A tale of two 16s

Eight No. 16 seeds combine to play in the NCAA Division I basketball tournaments. Four for the men*. Four for the women.

*-OK, so there’s two play-in games in Dayton every year to determine No. 16 seeds. For the purposes of being right, the losers of those games are 16.5 seeds.

Nevertheless, heading into this year’s tournaments, No. 16 seeds in the men’s field were 0-132 since the field was expanded to 64 teams in 1985. Three other No. 16 seeds had fallen before the ball went up in Charlotte.

Women’s teams had fared only slightly better. Thanks to Harvard’s 71-67 stunner at Stanford in 1998, No. 16 seeds were 1-forever since 1994, when the field jumped to 64 teams.

In the span of 14ish hours between Friday and Saturday, fans saw the first men’s 16 seed to take down a No. 1 and a loss of hope that a women’s team will join Harvard anytime soon.

First. Friday. Maryland Baltimore County pounded No. 1 overall seed Virginia 74-54. Yes. A 20-point blowout. The Retrievers scored 53 points in the second half against one of the nation’s best defensive teams.

So, 53 points in 20 minutes against a team that had allowed 53.4 points per game. That’s pretty OK. The Retrievers shot almost 68 percent from the floor in the second half, turning a 21-all tie at halftime into a victory lap and a possible spike in Google searches for Chesapeake Bay Retrievers.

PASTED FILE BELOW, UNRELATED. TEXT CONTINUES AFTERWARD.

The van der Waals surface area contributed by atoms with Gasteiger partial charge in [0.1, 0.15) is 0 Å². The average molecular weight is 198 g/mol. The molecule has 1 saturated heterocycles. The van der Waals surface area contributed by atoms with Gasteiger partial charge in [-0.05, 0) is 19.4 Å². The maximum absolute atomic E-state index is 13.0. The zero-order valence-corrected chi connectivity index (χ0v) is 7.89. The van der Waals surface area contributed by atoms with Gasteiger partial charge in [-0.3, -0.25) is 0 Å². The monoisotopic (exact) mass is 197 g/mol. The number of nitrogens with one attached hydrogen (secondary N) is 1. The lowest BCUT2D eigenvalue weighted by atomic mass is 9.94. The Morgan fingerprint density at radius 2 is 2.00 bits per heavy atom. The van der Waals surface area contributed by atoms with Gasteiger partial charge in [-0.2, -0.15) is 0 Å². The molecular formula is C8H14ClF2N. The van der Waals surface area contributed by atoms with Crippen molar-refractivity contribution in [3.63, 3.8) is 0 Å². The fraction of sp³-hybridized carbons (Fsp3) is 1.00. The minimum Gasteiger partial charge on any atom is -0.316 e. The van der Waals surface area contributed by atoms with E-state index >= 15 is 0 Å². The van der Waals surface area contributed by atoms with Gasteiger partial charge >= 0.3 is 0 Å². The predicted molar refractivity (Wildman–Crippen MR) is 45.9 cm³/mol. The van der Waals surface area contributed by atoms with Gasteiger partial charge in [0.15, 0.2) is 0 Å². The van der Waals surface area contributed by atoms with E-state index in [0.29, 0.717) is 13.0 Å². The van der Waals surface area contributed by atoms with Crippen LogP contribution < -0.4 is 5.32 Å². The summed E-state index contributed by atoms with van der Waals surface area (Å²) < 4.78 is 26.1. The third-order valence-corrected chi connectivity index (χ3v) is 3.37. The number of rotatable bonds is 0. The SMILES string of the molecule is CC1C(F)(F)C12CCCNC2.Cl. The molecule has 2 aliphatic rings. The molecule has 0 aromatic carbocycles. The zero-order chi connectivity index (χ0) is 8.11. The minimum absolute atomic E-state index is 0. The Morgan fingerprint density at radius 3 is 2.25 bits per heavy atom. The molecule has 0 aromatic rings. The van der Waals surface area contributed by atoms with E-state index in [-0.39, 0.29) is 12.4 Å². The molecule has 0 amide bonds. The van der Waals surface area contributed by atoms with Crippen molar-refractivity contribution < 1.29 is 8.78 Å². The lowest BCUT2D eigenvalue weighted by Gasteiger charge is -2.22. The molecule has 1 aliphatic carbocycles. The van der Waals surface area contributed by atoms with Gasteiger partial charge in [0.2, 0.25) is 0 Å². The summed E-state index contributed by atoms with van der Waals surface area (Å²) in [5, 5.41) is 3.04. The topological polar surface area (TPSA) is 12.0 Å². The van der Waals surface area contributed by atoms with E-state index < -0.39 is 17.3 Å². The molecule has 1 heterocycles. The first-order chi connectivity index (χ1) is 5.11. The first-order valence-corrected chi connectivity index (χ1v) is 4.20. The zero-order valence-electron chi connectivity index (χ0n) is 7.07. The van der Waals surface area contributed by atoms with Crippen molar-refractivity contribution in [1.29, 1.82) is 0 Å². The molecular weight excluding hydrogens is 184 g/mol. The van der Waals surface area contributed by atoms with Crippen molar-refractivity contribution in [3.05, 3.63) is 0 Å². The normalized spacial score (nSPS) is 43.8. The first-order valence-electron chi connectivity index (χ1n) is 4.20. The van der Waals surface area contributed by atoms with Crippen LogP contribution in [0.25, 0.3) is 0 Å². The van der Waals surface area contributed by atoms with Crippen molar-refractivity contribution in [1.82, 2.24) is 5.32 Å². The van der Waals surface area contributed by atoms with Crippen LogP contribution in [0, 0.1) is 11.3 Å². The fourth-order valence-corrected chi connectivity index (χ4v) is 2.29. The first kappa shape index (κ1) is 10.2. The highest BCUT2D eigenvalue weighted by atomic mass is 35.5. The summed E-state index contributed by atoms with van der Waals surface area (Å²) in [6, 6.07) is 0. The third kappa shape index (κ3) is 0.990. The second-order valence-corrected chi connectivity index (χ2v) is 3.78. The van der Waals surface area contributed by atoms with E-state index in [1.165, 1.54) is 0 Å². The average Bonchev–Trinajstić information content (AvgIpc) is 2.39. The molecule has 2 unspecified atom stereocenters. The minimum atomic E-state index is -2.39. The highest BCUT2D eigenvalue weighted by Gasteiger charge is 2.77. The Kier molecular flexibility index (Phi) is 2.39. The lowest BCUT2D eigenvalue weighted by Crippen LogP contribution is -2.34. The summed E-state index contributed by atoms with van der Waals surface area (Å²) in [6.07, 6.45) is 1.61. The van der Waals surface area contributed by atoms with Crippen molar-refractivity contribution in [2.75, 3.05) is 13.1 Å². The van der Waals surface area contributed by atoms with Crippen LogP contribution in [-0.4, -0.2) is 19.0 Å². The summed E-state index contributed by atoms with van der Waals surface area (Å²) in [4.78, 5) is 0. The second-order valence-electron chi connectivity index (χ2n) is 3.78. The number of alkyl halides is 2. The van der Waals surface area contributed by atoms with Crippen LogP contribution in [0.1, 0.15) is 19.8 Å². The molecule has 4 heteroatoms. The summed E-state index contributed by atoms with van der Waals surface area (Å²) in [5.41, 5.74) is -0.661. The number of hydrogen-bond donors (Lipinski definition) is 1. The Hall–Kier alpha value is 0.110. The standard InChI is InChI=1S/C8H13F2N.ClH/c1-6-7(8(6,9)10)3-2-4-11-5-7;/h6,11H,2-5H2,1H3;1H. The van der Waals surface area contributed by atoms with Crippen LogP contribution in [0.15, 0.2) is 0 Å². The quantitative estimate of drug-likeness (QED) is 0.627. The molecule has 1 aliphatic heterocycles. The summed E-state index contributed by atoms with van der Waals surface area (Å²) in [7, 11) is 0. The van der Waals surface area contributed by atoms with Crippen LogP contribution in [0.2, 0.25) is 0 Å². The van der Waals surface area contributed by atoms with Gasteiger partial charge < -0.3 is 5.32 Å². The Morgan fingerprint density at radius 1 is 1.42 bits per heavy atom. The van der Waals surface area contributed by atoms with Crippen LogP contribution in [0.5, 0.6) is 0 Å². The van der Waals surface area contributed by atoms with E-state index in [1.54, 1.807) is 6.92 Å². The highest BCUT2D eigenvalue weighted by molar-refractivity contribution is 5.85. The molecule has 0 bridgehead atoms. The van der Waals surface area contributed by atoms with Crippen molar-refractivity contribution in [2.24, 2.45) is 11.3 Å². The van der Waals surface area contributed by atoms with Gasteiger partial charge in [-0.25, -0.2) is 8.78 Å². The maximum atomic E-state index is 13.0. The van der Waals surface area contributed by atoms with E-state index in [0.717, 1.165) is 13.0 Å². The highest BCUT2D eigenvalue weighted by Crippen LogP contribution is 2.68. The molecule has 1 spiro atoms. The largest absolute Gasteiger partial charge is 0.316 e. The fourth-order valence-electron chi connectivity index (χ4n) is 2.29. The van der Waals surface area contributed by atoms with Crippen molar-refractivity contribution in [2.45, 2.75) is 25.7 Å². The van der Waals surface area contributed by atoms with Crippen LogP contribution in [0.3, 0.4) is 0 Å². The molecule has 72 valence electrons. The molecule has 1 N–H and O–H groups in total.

I mean, they are adorable. Just don’t call them underdogs. Underdogs don’t do what the Retrievers did to Virginia. 

Jairus Lyles was the firestarter for Maryland Baltimore County. Virginia couldn’t hit a 3-pointer to save its life when the Retrievers lead ballooned to double digits.

Now one of the all-time most pointed-to statistical narratives is dashed. A 16 has beaten a 1. It was totally unexpected and almost therapeutic to anyone not backing the Wahoos.

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Yeah. That happened.

A different kind of dog – a top dog – made sure that there wasn’t a repeat in the late-morning hours in Storrs, Conn.

Funny thing is, St. Francis (the Pennsylvania kind) played its game throughout a 140-52 loss to women’s No. 1 overall seed Connecticut. The Red Flash, who won 24 games this season, kept to their up-tempo, 3-point happy attack against the Huskies buzzsaw.

Connecticut, which has lost once in the past 145 games, was more than willing to trade high-percentage shots in transition for allowing St. Francis to shoot itself into a huge hole. Like 55-19 after a quarter.

Yes. Fifty-five points. Not schfifty-five. Connecticut kept it going, all the way to a 94-31 lead after two quarters. Even when taking its sneakers off the pedal, Connecticut outscored the Red Flash 46-21 in the second half.


But not all of the game’s broken records belong to the Huskies. Sure, marks for most points in a half and in an NCAA Division I women’s tournament game are Connecticut’s, but St. Francis popped up 57 3-pointers.

The part where St. Francis made just 10 of those deep shots proved to be its undoing. 

Connecticut was just not willing to meet a similar fate of undone just hours after fellow No. 1 overall seed Virginia packed its bags earlier than any other No. 1 seed had in tournament history.

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Yeah. That happened.